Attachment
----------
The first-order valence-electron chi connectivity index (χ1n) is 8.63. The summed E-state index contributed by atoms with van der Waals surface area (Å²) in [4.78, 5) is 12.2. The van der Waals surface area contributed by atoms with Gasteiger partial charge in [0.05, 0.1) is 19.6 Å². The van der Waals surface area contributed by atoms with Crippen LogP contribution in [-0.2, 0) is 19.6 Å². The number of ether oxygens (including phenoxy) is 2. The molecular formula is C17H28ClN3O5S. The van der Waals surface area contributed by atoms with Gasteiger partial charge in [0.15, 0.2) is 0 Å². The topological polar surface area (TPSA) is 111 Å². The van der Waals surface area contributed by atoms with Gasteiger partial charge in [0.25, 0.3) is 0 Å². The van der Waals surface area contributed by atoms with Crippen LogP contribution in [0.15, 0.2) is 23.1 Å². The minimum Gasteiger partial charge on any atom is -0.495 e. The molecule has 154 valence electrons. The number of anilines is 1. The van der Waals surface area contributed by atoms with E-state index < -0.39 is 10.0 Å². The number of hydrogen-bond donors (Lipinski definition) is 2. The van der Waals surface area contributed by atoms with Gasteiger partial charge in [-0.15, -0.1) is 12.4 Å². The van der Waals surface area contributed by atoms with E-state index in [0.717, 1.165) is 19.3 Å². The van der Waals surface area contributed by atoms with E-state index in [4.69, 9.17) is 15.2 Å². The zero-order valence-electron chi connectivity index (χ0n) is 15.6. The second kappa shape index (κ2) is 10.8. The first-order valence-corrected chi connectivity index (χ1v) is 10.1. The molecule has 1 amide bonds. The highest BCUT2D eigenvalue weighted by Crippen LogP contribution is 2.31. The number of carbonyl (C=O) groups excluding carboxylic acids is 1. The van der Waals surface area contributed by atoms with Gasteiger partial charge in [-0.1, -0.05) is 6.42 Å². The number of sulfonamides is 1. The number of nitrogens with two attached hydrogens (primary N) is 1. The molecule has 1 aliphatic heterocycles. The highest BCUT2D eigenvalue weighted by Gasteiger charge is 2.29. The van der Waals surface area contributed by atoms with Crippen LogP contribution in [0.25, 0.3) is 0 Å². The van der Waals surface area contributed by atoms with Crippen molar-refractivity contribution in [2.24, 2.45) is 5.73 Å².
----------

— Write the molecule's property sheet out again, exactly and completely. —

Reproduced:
The first-order valence-electron chi connectivity index (χ1n) is 8.63. The summed E-state index contributed by atoms with van der Waals surface area (Å²) in [4.78, 5) is 12.2. The van der Waals surface area contributed by atoms with Gasteiger partial charge in [0.05, 0.1) is 19.6 Å². The van der Waals surface area contributed by atoms with Crippen LogP contribution in [-0.2, 0) is 19.6 Å². The number of ether oxygens (including phenoxy) is 2. The molecular formula is C17H28ClN3O5S. The van der Waals surface area contributed by atoms with Gasteiger partial charge in [0.15, 0.2) is 0 Å². The topological polar surface area (TPSA) is 111 Å². The van der Waals surface area contributed by atoms with Gasteiger partial charge in [0.25, 0.3) is 0 Å². The van der Waals surface area contributed by atoms with Crippen LogP contribution in [0.15, 0.2) is 23.1 Å². The minimum Gasteiger partial charge on any atom is -0.495 e. The molecule has 154 valence electrons. The number of anilines is 1. The van der Waals surface area contributed by atoms with E-state index < -0.39 is 10.0 Å². The number of hydrogen-bond donors (Lipinski definition) is 2. The van der Waals surface area contributed by atoms with Gasteiger partial charge in [-0.15, -0.1) is 12.4 Å². The van der Waals surface area contributed by atoms with E-state index in [0.717, 1.165) is 19.3 Å². The van der Waals surface area contributed by atoms with E-state index in [4.69, 9.17) is 15.2 Å². The zero-order valence-electron chi connectivity index (χ0n) is 15.6. The second kappa shape index (κ2) is 10.8. The first-order valence-corrected chi connectivity index (χ1v) is 10.1. The molecule has 1 amide bonds. The highest BCUT2D eigenvalue weighted by Crippen LogP contribution is 2.31. The number of carbonyl (C=O) groups excluding carboxylic acids is 1. The van der Waals surface area contributed by atoms with Gasteiger partial charge in [-0.1, -0.05) is 6.42 Å². The number of sulfonamides is 1. The number of nitrogens with two attached hydrogens (primary N) is 1. The molecule has 1 aliphatic heterocycles. The highest BCUT2D eigenvalue weighted by Gasteiger charge is 2.29. The van der Waals surface area contributed by atoms with Crippen LogP contribution in [0.25, 0.3) is 0 Å². The van der Waals surface area contributed by atoms with Crippen molar-refractivity contribution in [2.24, 2.45) is 5.73 Å².